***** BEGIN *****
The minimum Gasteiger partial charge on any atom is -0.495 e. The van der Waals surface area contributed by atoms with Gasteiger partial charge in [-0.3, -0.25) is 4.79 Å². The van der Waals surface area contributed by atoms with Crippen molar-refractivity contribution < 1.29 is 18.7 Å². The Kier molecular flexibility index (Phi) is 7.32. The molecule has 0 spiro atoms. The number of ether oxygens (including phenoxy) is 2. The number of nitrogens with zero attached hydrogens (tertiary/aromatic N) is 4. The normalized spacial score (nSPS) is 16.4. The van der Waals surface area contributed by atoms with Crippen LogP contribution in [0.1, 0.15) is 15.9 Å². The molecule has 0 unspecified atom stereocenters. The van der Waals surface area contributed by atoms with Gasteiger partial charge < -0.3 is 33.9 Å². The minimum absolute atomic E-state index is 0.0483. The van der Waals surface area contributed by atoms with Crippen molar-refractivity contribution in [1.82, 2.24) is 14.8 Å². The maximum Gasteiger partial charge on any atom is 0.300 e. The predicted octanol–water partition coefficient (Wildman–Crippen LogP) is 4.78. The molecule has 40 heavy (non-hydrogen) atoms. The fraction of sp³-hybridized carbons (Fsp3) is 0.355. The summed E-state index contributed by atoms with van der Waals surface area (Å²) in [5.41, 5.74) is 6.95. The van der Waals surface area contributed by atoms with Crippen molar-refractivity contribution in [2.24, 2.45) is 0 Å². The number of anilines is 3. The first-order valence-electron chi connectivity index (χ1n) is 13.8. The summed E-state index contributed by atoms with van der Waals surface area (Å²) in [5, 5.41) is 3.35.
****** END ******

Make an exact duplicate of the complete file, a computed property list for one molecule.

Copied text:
The minimum Gasteiger partial charge on any atom is -0.495 e. The van der Waals surface area contributed by atoms with Gasteiger partial charge in [-0.3, -0.25) is 4.79 Å². The van der Waals surface area contributed by atoms with Crippen molar-refractivity contribution < 1.29 is 18.7 Å². The Kier molecular flexibility index (Phi) is 7.32. The molecule has 0 spiro atoms. The number of ether oxygens (including phenoxy) is 2. The number of nitrogens with zero attached hydrogens (tertiary/aromatic N) is 4. The normalized spacial score (nSPS) is 16.4. The van der Waals surface area contributed by atoms with Crippen LogP contribution in [0.1, 0.15) is 15.9 Å². The molecule has 0 unspecified atom stereocenters. The van der Waals surface area contributed by atoms with Gasteiger partial charge < -0.3 is 33.9 Å². The minimum absolute atomic E-state index is 0.0483. The van der Waals surface area contributed by atoms with Crippen molar-refractivity contribution in [1.82, 2.24) is 14.8 Å². The maximum Gasteiger partial charge on any atom is 0.300 e. The predicted octanol–water partition coefficient (Wildman–Crippen LogP) is 4.78. The molecule has 40 heavy (non-hydrogen) atoms. The fraction of sp³-hybridized carbons (Fsp3) is 0.355. The summed E-state index contributed by atoms with van der Waals surface area (Å²) in [5.41, 5.74) is 6.95. The van der Waals surface area contributed by atoms with Crippen molar-refractivity contribution in [2.24, 2.45) is 0 Å². The number of anilines is 3. The first-order valence-electron chi connectivity index (χ1n) is 13.8. The summed E-state index contributed by atoms with van der Waals surface area (Å²) in [5, 5.41) is 3.35.